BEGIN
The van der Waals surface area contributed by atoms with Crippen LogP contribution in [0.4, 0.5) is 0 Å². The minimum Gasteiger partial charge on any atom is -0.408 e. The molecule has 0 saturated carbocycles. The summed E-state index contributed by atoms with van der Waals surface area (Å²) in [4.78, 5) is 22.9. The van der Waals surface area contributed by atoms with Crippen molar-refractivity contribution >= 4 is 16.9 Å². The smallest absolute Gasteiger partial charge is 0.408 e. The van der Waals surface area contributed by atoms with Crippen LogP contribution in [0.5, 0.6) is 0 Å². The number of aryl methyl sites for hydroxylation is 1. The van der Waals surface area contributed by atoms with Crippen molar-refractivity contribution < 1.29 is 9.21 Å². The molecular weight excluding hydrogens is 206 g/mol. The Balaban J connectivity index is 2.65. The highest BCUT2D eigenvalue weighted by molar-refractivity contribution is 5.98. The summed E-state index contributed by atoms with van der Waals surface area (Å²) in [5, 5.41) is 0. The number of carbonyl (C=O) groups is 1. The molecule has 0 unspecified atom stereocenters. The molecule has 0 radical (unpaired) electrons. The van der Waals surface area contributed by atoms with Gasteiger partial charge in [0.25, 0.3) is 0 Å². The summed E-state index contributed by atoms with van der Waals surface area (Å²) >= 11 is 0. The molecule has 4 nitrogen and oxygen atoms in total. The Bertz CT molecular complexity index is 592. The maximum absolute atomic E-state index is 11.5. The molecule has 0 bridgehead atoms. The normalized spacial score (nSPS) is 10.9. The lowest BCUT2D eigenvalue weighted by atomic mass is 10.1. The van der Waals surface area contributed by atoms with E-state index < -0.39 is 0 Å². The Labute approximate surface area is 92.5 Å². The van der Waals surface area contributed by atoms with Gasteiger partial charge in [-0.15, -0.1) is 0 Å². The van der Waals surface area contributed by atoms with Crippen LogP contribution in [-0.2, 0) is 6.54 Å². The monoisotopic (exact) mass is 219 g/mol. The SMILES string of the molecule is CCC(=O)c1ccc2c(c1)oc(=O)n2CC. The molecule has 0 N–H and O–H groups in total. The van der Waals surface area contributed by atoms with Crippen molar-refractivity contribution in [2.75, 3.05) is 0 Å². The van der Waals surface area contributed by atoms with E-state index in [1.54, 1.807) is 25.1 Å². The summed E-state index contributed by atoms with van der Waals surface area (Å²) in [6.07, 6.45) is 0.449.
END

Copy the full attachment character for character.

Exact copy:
The van der Waals surface area contributed by atoms with Crippen LogP contribution in [0.4, 0.5) is 0 Å². The minimum Gasteiger partial charge on any atom is -0.408 e. The molecule has 0 saturated carbocycles. The summed E-state index contributed by atoms with van der Waals surface area (Å²) in [4.78, 5) is 22.9. The van der Waals surface area contributed by atoms with Crippen molar-refractivity contribution >= 4 is 16.9 Å². The smallest absolute Gasteiger partial charge is 0.408 e. The van der Waals surface area contributed by atoms with Crippen LogP contribution in [0.5, 0.6) is 0 Å². The number of aryl methyl sites for hydroxylation is 1. The van der Waals surface area contributed by atoms with Crippen molar-refractivity contribution < 1.29 is 9.21 Å². The molecular weight excluding hydrogens is 206 g/mol. The Balaban J connectivity index is 2.65. The highest BCUT2D eigenvalue weighted by molar-refractivity contribution is 5.98. The summed E-state index contributed by atoms with van der Waals surface area (Å²) in [5, 5.41) is 0. The number of carbonyl (C=O) groups is 1. The molecule has 0 unspecified atom stereocenters. The molecule has 0 radical (unpaired) electrons. The van der Waals surface area contributed by atoms with Gasteiger partial charge in [0.25, 0.3) is 0 Å². The summed E-state index contributed by atoms with van der Waals surface area (Å²) >= 11 is 0. The molecule has 4 nitrogen and oxygen atoms in total. The Bertz CT molecular complexity index is 592. The maximum absolute atomic E-state index is 11.5. The molecule has 0 bridgehead atoms. The normalized spacial score (nSPS) is 10.9. The lowest BCUT2D eigenvalue weighted by atomic mass is 10.1. The van der Waals surface area contributed by atoms with E-state index < -0.39 is 0 Å². The Labute approximate surface area is 92.5 Å². The van der Waals surface area contributed by atoms with Gasteiger partial charge in [-0.15, -0.1) is 0 Å². The van der Waals surface area contributed by atoms with Crippen LogP contribution in [-0.2, 0) is 6.54 Å². The monoisotopic (exact) mass is 219 g/mol. The SMILES string of the molecule is CCC(=O)c1ccc2c(c1)oc(=O)n2CC. The molecule has 0 N–H and O–H groups in total. The van der Waals surface area contributed by atoms with Crippen molar-refractivity contribution in [2.75, 3.05) is 0 Å². The van der Waals surface area contributed by atoms with E-state index in [1.54, 1.807) is 25.1 Å². The summed E-state index contributed by atoms with van der Waals surface area (Å²) in [6.07, 6.45) is 0.449.